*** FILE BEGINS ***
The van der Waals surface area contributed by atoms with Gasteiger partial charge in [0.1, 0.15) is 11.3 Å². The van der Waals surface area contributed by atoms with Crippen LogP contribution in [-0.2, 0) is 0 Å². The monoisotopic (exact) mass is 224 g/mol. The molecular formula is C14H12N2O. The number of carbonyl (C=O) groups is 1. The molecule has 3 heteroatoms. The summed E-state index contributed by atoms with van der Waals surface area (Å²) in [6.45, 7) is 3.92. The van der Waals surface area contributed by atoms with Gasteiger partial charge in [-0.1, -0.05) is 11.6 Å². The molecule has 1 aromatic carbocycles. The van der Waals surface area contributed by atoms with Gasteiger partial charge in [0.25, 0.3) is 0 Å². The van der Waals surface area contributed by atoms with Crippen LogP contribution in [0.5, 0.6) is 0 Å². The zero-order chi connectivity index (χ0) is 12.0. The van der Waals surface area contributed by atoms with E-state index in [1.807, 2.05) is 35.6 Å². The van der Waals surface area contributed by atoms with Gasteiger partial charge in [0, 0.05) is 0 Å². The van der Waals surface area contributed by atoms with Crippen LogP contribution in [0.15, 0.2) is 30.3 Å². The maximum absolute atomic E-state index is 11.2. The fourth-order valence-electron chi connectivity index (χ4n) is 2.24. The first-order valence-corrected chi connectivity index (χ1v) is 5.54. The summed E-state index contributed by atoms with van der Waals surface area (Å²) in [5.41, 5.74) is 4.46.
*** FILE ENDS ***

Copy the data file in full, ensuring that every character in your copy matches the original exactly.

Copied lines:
The van der Waals surface area contributed by atoms with Gasteiger partial charge in [0.1, 0.15) is 11.3 Å². The van der Waals surface area contributed by atoms with Crippen LogP contribution in [-0.2, 0) is 0 Å². The monoisotopic (exact) mass is 224 g/mol. The molecular formula is C14H12N2O. The number of carbonyl (C=O) groups is 1. The molecule has 3 heteroatoms. The summed E-state index contributed by atoms with van der Waals surface area (Å²) in [6.45, 7) is 3.92. The van der Waals surface area contributed by atoms with Gasteiger partial charge in [-0.1, -0.05) is 11.6 Å². The molecule has 1 aromatic carbocycles. The van der Waals surface area contributed by atoms with Gasteiger partial charge in [0.25, 0.3) is 0 Å². The van der Waals surface area contributed by atoms with Crippen LogP contribution in [0.5, 0.6) is 0 Å². The zero-order chi connectivity index (χ0) is 12.0. The van der Waals surface area contributed by atoms with E-state index in [1.807, 2.05) is 35.6 Å². The van der Waals surface area contributed by atoms with Gasteiger partial charge in [0, 0.05) is 0 Å². The van der Waals surface area contributed by atoms with Crippen LogP contribution in [0.15, 0.2) is 30.3 Å². The maximum absolute atomic E-state index is 11.2. The fourth-order valence-electron chi connectivity index (χ4n) is 2.24. The first-order valence-corrected chi connectivity index (χ1v) is 5.54. The summed E-state index contributed by atoms with van der Waals surface area (Å²) in [5.41, 5.74) is 4.46.